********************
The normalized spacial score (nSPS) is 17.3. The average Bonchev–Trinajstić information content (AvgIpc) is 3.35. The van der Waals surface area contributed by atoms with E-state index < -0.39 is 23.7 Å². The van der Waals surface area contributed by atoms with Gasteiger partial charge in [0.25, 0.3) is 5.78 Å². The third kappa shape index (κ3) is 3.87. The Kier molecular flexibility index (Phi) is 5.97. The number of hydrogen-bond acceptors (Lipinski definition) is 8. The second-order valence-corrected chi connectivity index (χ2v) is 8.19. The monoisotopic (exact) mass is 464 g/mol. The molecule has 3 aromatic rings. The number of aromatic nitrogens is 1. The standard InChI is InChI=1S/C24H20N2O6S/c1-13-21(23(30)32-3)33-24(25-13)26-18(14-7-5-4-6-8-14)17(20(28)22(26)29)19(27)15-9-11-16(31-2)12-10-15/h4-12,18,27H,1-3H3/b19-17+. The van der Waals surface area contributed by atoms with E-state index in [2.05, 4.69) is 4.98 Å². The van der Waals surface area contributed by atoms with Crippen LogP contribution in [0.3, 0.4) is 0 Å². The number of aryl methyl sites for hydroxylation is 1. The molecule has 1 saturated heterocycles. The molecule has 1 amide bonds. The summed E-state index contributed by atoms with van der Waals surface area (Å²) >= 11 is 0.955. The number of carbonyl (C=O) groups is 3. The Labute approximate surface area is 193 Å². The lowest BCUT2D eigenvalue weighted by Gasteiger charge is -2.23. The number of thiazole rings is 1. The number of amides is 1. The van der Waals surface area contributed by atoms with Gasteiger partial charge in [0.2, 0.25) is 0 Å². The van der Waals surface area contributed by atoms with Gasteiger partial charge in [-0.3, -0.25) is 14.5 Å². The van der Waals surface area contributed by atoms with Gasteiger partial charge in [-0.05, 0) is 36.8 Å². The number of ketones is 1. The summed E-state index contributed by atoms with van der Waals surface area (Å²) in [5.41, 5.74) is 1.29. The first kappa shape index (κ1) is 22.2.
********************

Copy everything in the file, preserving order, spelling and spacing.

The normalized spacial score (nSPS) is 17.3. The average Bonchev–Trinajstić information content (AvgIpc) is 3.35. The van der Waals surface area contributed by atoms with E-state index < -0.39 is 23.7 Å². The van der Waals surface area contributed by atoms with Gasteiger partial charge in [0.25, 0.3) is 5.78 Å². The third kappa shape index (κ3) is 3.87. The Kier molecular flexibility index (Phi) is 5.97. The number of hydrogen-bond acceptors (Lipinski definition) is 8. The second-order valence-corrected chi connectivity index (χ2v) is 8.19. The monoisotopic (exact) mass is 464 g/mol. The molecule has 3 aromatic rings. The number of aromatic nitrogens is 1. The standard InChI is InChI=1S/C24H20N2O6S/c1-13-21(23(30)32-3)33-24(25-13)26-18(14-7-5-4-6-8-14)17(20(28)22(26)29)19(27)15-9-11-16(31-2)12-10-15/h4-12,18,27H,1-3H3/b19-17+. The van der Waals surface area contributed by atoms with E-state index in [2.05, 4.69) is 4.98 Å². The van der Waals surface area contributed by atoms with Crippen LogP contribution in [0.3, 0.4) is 0 Å². The number of aryl methyl sites for hydroxylation is 1. The molecule has 1 saturated heterocycles. The molecule has 1 amide bonds. The summed E-state index contributed by atoms with van der Waals surface area (Å²) >= 11 is 0.955. The number of carbonyl (C=O) groups is 3. The Labute approximate surface area is 193 Å². The lowest BCUT2D eigenvalue weighted by Gasteiger charge is -2.23. The number of thiazole rings is 1. The number of amides is 1. The van der Waals surface area contributed by atoms with Gasteiger partial charge in [0.2, 0.25) is 0 Å². The van der Waals surface area contributed by atoms with Gasteiger partial charge in [-0.3, -0.25) is 14.5 Å². The van der Waals surface area contributed by atoms with Gasteiger partial charge in [-0.05, 0) is 36.8 Å². The number of ketones is 1. The summed E-state index contributed by atoms with van der Waals surface area (Å²) in [5.41, 5.74) is 1.29. The first kappa shape index (κ1) is 22.2.